Ok, I’ll admit it: I DO like kale, I’m not just being trendy or whatever. I’m not lying through my teeth. I like it, I do! I might not be the best test case, though, because as a toddler in northern CA, my parents fed me tofu and avocados.
The compelling questions is whether people who are used to eating a standard American diet (that’s SAD) can adapt their tastes to actually prefer healthy food. Spoiler alert: yes, they can, but it generally takes some time. On a personal note, I have two examples:
- I switched from dairy milk to soy or almond milk in my coffee a few years ago, and shortly after, to unsweetened versions. A few months after the switch, I ordered a soy latte at a coffee shop– and I was SURE they had screwed up and added some kind of flavor syrup to it. Nope. It was just their standard soymilk: sweetened, and vanilla flavored. Before I made that switch, I’d never have found it sweet.
- I like to eat peanut butter or almond butter a lot. I’ve always tried to buy brands that didn’t contain sugar or palm oil (if you read labels, you’ll be horrified– even some brands touted as all-natural do.) I also generally buy it unsalted. I was in a rush the other day, and while I was at target buying god-knows-what, I picked up a jar of PB that, while it didn’t have the real nasties, did have salt. How bad could it be? HOLY COW, you guys, it tastes like a salt lick to me! I used to eat peanut butter with salt and it tasted normal.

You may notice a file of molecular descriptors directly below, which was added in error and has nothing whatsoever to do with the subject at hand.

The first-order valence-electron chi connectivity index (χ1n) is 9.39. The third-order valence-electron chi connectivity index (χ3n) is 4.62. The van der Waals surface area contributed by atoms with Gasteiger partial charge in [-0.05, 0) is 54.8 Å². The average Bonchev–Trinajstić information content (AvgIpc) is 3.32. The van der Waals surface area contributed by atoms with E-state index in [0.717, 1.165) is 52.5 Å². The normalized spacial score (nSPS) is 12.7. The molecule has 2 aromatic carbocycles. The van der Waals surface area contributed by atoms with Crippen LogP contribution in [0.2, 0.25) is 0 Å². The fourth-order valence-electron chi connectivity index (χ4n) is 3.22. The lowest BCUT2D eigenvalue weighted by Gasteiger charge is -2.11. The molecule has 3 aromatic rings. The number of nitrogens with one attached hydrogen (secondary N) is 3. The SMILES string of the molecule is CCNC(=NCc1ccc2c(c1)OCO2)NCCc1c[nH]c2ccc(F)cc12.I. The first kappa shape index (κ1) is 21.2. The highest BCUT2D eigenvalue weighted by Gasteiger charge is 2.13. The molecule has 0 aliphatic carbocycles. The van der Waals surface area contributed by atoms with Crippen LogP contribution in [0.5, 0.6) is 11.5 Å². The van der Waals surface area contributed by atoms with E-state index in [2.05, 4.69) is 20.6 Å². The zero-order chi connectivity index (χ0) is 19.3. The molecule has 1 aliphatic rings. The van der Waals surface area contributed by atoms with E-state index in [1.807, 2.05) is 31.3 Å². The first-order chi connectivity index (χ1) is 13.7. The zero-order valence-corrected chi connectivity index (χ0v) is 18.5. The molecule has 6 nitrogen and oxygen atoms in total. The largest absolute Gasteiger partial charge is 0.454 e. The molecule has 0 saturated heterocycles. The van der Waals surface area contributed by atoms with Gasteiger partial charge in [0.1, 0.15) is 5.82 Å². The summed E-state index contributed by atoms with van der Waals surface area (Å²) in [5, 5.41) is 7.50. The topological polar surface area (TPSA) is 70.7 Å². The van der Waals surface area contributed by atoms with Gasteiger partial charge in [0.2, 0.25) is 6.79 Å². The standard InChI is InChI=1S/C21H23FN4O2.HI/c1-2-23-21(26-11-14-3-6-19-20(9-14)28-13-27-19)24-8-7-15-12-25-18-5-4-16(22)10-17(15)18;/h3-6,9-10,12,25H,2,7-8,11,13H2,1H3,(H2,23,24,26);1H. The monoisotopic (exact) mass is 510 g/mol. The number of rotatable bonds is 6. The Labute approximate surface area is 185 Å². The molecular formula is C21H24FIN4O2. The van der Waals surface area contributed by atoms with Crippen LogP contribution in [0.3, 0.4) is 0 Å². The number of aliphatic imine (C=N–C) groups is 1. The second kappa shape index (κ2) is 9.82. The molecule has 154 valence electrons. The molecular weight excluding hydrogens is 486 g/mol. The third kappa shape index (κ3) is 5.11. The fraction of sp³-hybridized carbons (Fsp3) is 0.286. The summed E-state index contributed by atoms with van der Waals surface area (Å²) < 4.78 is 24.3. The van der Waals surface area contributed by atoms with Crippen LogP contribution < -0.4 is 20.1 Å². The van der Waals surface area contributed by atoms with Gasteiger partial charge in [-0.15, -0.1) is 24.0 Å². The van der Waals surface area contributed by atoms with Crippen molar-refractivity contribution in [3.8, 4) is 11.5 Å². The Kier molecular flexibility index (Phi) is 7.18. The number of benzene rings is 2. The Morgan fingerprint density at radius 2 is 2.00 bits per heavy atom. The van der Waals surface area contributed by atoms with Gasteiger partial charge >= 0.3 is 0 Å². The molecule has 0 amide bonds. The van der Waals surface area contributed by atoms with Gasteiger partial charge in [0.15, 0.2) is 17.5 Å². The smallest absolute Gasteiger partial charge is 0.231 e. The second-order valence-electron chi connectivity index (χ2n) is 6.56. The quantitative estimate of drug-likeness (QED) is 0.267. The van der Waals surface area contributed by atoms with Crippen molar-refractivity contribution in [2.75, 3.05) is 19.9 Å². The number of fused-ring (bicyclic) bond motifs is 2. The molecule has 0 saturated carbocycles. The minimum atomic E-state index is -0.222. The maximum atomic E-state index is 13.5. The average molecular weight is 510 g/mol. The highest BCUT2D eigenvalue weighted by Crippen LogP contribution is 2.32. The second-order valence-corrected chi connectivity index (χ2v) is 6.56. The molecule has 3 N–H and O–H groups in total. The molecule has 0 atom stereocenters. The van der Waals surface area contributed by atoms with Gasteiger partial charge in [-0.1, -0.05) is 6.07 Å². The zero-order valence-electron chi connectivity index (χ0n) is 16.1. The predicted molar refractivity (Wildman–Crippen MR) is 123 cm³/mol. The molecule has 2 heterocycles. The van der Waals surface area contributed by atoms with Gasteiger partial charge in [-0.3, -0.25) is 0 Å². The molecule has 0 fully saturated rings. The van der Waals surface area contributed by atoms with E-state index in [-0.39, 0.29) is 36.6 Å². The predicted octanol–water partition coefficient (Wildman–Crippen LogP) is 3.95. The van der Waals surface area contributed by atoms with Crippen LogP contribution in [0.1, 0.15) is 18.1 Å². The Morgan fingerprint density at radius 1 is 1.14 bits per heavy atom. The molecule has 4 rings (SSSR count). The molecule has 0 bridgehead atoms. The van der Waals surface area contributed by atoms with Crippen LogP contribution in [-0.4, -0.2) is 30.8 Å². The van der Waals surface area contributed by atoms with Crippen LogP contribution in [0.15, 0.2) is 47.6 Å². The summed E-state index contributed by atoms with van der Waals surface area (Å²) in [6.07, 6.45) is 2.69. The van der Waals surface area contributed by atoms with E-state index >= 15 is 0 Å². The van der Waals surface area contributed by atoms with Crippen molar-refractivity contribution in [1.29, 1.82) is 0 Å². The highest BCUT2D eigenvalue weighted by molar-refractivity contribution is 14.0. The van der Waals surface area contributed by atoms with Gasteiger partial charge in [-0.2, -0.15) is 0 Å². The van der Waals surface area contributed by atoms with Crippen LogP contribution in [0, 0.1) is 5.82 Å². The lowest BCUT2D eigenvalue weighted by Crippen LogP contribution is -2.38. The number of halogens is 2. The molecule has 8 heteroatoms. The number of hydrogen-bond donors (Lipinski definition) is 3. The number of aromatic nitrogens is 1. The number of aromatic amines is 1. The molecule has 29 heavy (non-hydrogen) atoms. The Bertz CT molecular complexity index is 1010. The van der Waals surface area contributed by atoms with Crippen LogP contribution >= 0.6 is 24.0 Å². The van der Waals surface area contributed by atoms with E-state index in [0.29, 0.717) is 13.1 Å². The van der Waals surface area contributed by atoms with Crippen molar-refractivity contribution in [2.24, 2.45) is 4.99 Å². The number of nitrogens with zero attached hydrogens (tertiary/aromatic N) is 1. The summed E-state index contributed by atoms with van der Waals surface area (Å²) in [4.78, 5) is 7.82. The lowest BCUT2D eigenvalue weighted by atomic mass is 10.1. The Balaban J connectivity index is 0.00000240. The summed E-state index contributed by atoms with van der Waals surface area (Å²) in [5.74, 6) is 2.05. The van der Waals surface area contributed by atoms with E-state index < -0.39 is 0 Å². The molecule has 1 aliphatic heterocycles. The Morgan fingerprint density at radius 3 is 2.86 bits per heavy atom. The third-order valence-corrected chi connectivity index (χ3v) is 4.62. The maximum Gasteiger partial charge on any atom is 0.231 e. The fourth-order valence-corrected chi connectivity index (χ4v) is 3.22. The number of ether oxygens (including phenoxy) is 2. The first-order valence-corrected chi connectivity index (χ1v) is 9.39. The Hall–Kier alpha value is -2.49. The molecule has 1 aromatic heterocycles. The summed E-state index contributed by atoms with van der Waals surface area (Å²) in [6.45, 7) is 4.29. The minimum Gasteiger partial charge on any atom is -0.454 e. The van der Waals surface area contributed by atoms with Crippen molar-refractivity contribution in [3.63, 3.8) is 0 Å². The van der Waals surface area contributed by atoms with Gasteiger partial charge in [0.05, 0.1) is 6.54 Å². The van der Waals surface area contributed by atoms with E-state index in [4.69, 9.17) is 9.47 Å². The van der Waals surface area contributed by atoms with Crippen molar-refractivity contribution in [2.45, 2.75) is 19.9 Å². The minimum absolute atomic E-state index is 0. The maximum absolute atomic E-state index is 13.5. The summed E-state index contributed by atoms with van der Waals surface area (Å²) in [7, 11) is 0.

I firmly believe that a commitment to eating less processed food without excessive added sugar, salt, and fat for a few months will change your tastes. We are used to eating what we eat. This means that 1. it tastes normal to us, and 2. we may not be able to tell how our food is affecting us. A trial period of REALLY CHANGING is one way to figure out both pieces. If you start with 6 weeks, you might find your food tastes different, and you feel different.
A few tips to make it work:
- prepare food yourself. if you buy it packaged or from a restaurant, it WILL have added salt, sugar, and/or fat.
- plan ahead. bring snacks. think about what you’ll need.
- don’t go it alone! if a friend or family member will do it with you, it will be more fun, and easier.
- be flexible– eat food that’s in season and buy produce that looks good. you can always google it to figure out how to prepare it.
- eat food that’s lots of different colors. and i don’t mean eat funfetti cake.
- read blogs and cookbooks! there’s an amazing community with tips out there. (https://zabbylogica.wordpress.com/2014/08/12/whats-for-dinner/)
- be OK with not finding every meal you eat AMAZING. you are starting where you are. you are committing to change, which isn’t instantaneous or easy.